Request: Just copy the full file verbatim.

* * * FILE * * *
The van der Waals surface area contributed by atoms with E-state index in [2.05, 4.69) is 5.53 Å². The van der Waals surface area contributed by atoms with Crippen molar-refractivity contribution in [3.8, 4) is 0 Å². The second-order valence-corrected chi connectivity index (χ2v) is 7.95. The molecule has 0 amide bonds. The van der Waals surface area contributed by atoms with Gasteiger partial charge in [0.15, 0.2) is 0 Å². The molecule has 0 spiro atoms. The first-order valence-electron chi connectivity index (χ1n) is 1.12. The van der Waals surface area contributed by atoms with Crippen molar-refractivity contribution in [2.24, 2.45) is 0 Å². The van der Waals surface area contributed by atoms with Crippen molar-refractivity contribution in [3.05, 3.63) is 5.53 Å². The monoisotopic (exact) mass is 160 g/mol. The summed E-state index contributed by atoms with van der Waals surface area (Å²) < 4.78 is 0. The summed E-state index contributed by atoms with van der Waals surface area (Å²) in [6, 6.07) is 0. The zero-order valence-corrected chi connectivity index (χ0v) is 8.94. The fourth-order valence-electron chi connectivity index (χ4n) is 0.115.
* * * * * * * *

The van der Waals surface area contributed by atoms with E-state index in [2.05, 4.69) is 5.53 Å². The van der Waals surface area contributed by atoms with Crippen molar-refractivity contribution in [3.8, 4) is 0 Å². The second-order valence-corrected chi connectivity index (χ2v) is 7.95. The molecule has 0 amide bonds. The van der Waals surface area contributed by atoms with Gasteiger partial charge in [0.15, 0.2) is 0 Å². The molecule has 0 spiro atoms. The first-order valence-electron chi connectivity index (χ1n) is 1.12. The van der Waals surface area contributed by atoms with Crippen molar-refractivity contribution in [2.24, 2.45) is 0 Å². The van der Waals surface area contributed by atoms with Crippen molar-refractivity contribution in [3.05, 3.63) is 5.53 Å². The monoisotopic (exact) mass is 160 g/mol. The summed E-state index contributed by atoms with van der Waals surface area (Å²) < 4.78 is 0. The summed E-state index contributed by atoms with van der Waals surface area (Å²) in [6, 6.07) is 0. The zero-order valence-corrected chi connectivity index (χ0v) is 8.94. The fourth-order valence-electron chi connectivity index (χ4n) is 0.115.